university/college in a
sustainable relationship with
our living planet?
Challenging conventional approaches to air change rates in
laboratories
Weld Hill Research Center
Seeking LEED Gold
Closed loop geothermal system for heating and cooling, ventilation rates for lab space
designed to 6 air changes per hour with night time set-back
Department: Arnold Arboretum
Building Type: Labs and Offices
Size: 45,000 square feet
Integration Design and Systems Thinking Can
Help Us Solve the Big Problems
Building Name
Leverett Towers F & G
Department
Faculty of Arts and Sciences
Description
Complex of 2 11-story towers
Age
Built 1959; renovations every 4 years
Size
121,697 square feet
Occupancy
158 suites, 20 tutor apartments; 300 residents
Demographics
Undergraduates, graduate tutors
Lease format
Academic year appointments; temporary summer housing
Building systems and
utilities
Heat/ventilation: Steam to forced air and radiant heat;
Hot water: steam
Air conditioning: window units
Electricity: tutor kitchenette appliances
Natural gas: dryers (1990-2001 only)
2006 GHG emissions
1537 MTCDE
Integration Design and Systems Thinking Can
Help Us Solve the Big Problems
Cost Neutral Climate Neutral Building Case Study
Leverett Towers Investment Summary
Component
Energy Conservation Measures
% of
Energy
Portfolio
Investment Period
MTCDE/yr
17%
2007-2009
255
3%
2007-2009
49
Fuel Switch
22%
2012-2020
345
Offsets
58%
2012-2020
888
((2%))
2007-2020
((33))
Renewable Energy Technology (onsite)
Behavior Program
Business Modeling for Cost Neutral Climate
Neutrality
Cost Neutral Climate Neutral Building Case Study
(Research provided by 2008 thesis student Debra Shepard)
Leverette Towers Financial Summary for Climate Neutrality
Net present value
through 2020
Financial Category
Investments (Energy Conservation Measures, Onsite Renewable Energy,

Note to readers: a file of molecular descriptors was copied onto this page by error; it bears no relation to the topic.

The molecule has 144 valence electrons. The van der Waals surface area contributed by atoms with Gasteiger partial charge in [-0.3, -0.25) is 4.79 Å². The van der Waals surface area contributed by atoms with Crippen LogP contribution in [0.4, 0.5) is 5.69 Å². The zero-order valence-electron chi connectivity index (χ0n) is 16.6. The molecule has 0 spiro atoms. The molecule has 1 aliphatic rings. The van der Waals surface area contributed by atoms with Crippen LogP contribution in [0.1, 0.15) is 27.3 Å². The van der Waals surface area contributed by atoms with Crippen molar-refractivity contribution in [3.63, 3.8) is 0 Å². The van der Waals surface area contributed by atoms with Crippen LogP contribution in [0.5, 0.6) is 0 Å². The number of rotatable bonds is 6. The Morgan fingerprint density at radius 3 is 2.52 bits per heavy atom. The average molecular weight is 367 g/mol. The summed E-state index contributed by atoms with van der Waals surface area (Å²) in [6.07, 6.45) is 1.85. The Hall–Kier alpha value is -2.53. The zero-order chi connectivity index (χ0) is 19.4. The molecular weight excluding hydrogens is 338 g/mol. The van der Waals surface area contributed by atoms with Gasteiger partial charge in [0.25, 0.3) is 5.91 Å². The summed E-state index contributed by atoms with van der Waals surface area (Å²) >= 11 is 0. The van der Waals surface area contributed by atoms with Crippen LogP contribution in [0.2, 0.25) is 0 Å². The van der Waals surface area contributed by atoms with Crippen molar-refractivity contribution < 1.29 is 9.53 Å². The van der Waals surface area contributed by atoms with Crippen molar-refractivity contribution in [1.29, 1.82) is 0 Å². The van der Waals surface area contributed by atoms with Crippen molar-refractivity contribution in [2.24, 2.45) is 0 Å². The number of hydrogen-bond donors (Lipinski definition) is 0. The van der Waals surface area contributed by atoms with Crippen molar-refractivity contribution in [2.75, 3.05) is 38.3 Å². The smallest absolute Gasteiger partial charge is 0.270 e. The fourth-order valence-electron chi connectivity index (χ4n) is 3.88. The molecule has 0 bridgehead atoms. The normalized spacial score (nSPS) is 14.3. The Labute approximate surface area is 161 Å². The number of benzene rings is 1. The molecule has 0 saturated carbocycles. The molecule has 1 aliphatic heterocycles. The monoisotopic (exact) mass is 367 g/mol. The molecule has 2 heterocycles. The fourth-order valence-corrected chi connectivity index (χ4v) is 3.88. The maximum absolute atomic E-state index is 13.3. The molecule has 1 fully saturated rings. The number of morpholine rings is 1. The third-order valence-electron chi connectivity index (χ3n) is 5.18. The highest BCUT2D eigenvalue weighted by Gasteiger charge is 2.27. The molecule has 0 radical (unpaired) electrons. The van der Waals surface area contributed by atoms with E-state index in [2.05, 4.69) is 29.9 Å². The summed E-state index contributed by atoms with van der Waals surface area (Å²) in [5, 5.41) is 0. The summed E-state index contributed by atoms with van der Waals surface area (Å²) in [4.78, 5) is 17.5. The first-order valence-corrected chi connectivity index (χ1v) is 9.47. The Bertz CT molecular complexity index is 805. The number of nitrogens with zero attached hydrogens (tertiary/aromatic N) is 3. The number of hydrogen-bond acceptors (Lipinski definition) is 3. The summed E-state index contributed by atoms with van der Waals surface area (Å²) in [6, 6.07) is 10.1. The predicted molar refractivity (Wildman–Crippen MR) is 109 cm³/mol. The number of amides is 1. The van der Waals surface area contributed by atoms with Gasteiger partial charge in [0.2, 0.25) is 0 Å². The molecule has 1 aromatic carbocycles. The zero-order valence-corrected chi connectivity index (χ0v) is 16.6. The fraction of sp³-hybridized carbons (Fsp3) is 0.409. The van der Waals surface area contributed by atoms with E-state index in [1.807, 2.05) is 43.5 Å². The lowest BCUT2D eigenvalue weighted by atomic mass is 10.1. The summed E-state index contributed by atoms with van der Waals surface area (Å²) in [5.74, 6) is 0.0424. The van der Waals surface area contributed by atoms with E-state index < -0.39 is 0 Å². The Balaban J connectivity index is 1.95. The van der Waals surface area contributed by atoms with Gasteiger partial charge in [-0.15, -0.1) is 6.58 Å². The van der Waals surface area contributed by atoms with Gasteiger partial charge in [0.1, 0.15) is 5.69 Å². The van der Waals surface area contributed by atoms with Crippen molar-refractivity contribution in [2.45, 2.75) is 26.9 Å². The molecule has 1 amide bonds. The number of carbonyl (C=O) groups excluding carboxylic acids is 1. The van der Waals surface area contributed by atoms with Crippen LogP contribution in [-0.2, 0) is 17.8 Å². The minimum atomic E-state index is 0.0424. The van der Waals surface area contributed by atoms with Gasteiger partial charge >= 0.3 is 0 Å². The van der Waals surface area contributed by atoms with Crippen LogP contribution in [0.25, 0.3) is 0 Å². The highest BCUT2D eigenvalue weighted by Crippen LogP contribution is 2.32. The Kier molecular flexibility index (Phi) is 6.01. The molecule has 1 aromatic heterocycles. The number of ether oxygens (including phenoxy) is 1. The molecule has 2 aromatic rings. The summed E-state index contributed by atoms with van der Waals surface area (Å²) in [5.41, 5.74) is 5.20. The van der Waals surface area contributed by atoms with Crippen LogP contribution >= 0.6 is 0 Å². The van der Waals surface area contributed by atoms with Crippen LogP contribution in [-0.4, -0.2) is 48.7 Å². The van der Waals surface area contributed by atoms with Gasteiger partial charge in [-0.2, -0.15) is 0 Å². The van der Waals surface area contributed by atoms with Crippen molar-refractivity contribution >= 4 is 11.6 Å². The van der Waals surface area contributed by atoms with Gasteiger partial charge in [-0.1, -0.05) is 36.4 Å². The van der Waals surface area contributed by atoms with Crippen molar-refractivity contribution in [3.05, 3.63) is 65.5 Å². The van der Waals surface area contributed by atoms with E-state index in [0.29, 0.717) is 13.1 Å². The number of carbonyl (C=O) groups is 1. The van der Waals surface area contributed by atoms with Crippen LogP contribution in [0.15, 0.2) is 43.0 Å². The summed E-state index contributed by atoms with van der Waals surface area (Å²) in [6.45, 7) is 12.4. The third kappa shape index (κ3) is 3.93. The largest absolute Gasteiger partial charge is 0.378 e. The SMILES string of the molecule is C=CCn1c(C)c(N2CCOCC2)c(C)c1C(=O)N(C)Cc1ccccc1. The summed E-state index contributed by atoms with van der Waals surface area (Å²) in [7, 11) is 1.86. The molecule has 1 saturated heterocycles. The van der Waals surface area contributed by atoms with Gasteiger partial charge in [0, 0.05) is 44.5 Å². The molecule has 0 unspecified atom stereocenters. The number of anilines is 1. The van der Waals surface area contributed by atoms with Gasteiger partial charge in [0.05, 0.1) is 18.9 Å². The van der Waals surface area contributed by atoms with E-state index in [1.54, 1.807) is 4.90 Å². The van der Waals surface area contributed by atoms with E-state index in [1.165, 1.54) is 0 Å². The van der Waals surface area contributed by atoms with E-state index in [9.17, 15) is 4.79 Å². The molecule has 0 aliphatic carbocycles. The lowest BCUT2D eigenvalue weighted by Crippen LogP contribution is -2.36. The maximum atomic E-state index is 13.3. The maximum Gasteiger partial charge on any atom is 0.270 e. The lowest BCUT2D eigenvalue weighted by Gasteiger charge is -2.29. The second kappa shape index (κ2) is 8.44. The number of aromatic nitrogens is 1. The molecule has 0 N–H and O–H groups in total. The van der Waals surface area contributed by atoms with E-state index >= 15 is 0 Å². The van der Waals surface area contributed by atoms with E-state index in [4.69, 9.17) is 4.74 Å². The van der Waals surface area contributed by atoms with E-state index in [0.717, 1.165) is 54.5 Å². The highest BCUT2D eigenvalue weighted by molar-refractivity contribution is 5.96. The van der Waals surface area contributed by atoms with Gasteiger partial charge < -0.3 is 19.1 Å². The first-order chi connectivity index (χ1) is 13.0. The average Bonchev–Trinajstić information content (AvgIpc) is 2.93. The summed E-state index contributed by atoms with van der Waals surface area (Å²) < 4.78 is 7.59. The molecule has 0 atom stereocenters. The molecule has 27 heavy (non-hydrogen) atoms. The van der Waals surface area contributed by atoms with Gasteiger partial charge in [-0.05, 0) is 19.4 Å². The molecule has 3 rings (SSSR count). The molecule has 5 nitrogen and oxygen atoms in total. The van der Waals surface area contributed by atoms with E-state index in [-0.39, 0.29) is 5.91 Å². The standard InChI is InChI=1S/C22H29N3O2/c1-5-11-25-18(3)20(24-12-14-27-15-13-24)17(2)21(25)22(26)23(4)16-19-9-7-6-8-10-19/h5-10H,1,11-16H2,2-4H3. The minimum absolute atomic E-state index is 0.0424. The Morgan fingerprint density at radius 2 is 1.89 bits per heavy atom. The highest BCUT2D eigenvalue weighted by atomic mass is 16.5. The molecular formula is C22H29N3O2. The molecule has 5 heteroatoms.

Fuel Switching, Behavior change)
Savings (Energy Conservation Measures, Fuel Switching, Behavior change)
Carbon Offset Purchases
($1,068,958)
$1,142,947
($68,268)
TOTAL PROGRAM Net Present Value (12yr timeframe)
Leverett Tow ers:
Climate Neutral Portfolio at 2020
17%
3%
ECMs
RETs
Fuel Sw itch
58%
22%
Offsets
51
$5,721
Capital Budget
Managers
Utility Budget
Managers
Maintenance Budget
Managers
Barrier: Accounting
structures are driving
inefficient design and
operations by limiting
the appropriate
movement of
investments and
savings
Human Resources
Managers
Harvard’s Green Campus Initiative 2000 Onwards
Green Campus Loan Fund
Green Campus Loan Fund:
$12 million interest-free capital for conservation projects
Existing Buildings
New Construction
Full capital cost covered
Cost delta funded
5 year payback maximum
10 year payback maximum
Simple payback used
Lifecycle costing used
$14.5+ million lent since 2001
180+ projects
27+% average return on investment
Common Practices:
1.
Capital Budget
Managers
Utility Budget
Managers
No capital budget consideration of
operating costs implications and
opportunities
2.
No efficiency funding in annual
maintenance/operating budgets
3.
No way to return savings to the
people that achieve them
4.
Reduced annual operating budgets
when energy costs reduced
5.
No funding for piloting and testing
new practices
Maintenance Budget
Managers
Human Resources
Managers
Transformation is about context
A finance and accounting context that would energize green
economic growth…..
Provide champions with timely access to funds for good paybacks
Allow for savings to be captured and reinvested
Share savings with the people making it possible
Provide seed funds for pilot projects
Consider the costs over the life of the project not just first cost
Savings exist within whole systems not just the parts
Produced by Leith Sharp
Transformation is about context
An organizational context to empower the full potential of
people as change agents…………
Stable experiences
of innovation and success
Context of institutional commitment and management support
Peer to peer interactions
Rewards, incentives and recognition
Removal of barriers and disincentives